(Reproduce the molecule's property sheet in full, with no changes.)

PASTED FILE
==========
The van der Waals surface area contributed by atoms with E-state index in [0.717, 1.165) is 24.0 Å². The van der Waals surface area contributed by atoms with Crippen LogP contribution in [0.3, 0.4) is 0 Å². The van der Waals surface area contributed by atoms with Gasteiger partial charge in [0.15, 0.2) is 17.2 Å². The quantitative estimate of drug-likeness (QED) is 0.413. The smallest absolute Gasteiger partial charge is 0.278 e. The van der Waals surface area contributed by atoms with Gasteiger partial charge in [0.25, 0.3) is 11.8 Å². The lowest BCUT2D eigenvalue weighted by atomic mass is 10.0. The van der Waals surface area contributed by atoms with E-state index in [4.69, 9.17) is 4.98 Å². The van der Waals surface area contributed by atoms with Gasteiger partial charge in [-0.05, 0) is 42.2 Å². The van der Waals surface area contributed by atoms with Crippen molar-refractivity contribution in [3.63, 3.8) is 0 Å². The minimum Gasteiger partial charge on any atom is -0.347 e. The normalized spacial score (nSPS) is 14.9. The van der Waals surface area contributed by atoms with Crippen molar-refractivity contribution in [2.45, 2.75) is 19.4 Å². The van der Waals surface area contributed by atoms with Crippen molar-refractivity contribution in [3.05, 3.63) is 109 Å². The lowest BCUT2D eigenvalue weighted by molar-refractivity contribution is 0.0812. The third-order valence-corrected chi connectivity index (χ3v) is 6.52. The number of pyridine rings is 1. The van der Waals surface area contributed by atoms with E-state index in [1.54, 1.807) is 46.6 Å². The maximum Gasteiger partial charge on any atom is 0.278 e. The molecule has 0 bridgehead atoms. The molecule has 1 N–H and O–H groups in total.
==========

The van der Waals surface area contributed by atoms with E-state index in [0.717, 1.165) is 24.0 Å². The van der Waals surface area contributed by atoms with Crippen LogP contribution in [0.3, 0.4) is 0 Å². The van der Waals surface area contributed by atoms with Gasteiger partial charge in [0.15, 0.2) is 17.2 Å². The quantitative estimate of drug-likeness (QED) is 0.413. The smallest absolute Gasteiger partial charge is 0.278 e. The van der Waals surface area contributed by atoms with Gasteiger partial charge in [0.25, 0.3) is 11.8 Å². The lowest BCUT2D eigenvalue weighted by atomic mass is 10.0. The van der Waals surface area contributed by atoms with E-state index in [4.69, 9.17) is 4.98 Å². The van der Waals surface area contributed by atoms with Gasteiger partial charge in [-0.05, 0) is 42.2 Å². The van der Waals surface area contributed by atoms with Crippen molar-refractivity contribution in [3.63, 3.8) is 0 Å². The minimum Gasteiger partial charge on any atom is -0.347 e. The normalized spacial score (nSPS) is 14.9. The van der Waals surface area contributed by atoms with Crippen molar-refractivity contribution in [2.45, 2.75) is 19.4 Å². The van der Waals surface area contributed by atoms with Crippen molar-refractivity contribution in [3.05, 3.63) is 109 Å². The lowest BCUT2D eigenvalue weighted by molar-refractivity contribution is 0.0812. The third-order valence-corrected chi connectivity index (χ3v) is 6.52. The number of pyridine rings is 1. The van der Waals surface area contributed by atoms with E-state index in [1.54, 1.807) is 46.6 Å². The maximum Gasteiger partial charge on any atom is 0.278 e. The molecule has 0 bridgehead atoms. The molecule has 1 N–H and O–H groups in total.